Edwards Backs ObamaJohn Edwards announced his endorsement of Barack Obama on Wednesday. Edwards' support has long been coveted by both Democratic candidates, particularly because of his populist appeal. Indeed, he won about 7 percent of the vote in West Virginia, despite having dropped out of the race at the end of January.
John Edwards announced his endorsement of Barack Obama on Wednesday. Edwards’ support has long been coveted by both Democratic candidates, particularly because of his populist appeal. Indeed, he won about 7 percent of the vote in West Virginia, despite having dropped out of the race at the end of January.
Edwards recently declared that he would not endorse during the primaries. He and his wife, Elizabeth, explained that they had likes and dislikes about both candidates.
There have been numerous reports over the past few months that “Edwards insiders” thought the couple preferred Hillary Clinton, because of her health care plan and her more attentive lobbying for their endorsement.
Edwards praised Clinton in his endorsement speech, and explained his decision this way: “I am here tonight because the Democratic voters of America have made their choice and so have I.”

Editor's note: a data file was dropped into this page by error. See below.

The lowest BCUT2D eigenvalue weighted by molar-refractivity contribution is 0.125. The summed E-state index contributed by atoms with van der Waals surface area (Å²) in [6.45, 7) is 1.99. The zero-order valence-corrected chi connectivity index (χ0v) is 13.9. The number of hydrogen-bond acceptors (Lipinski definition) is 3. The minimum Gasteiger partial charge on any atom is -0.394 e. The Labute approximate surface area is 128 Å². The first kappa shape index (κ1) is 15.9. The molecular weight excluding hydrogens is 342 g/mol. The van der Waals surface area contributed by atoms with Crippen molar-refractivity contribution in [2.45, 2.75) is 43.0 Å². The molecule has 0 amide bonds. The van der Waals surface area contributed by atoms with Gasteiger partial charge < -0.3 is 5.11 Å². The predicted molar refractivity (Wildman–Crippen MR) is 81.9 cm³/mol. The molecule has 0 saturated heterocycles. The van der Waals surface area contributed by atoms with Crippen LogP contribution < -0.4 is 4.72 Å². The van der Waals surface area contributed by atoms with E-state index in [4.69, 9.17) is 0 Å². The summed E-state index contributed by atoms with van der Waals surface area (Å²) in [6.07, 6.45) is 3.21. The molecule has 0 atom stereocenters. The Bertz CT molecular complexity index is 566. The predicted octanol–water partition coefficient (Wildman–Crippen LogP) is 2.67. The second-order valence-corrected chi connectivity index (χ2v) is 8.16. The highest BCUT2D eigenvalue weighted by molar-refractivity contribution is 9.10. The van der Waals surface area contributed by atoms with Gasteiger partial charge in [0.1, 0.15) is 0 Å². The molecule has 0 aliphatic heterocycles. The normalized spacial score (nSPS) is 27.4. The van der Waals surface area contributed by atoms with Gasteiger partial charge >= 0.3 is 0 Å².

Endorsements don’t always have the impact they are expected to, but Edwards has proved himself during this campaign as a fierce advocate of working people. Clinton’s appeal to that constituency is currently her chief argument to superdelegates. Whether or not the endorsement is a boost to Obama, it is definitely a blow to Clinton. Someone close to Team Clinton reportedly told ABC News that Edwards “brings the workers” Obama’s way.
Click here to watch Edwards’ speech.
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Wednesday’s endorsement could help Obama reach out to white blue-collar voters, a demographic that Obama has failed to capture, most notably in the recent Pennsylvania and West Virginia primaries.
Edwards had campaigned on the message that he was standing up for the little guy, the people who are not traditionally given a voice in Washington, and that he would do more to fight special interests.
After dropping out of the race, Edwards asked both Clinton and Obama to make poverty a central issue in the general election and a future Democratic administration, something both agreed to do.
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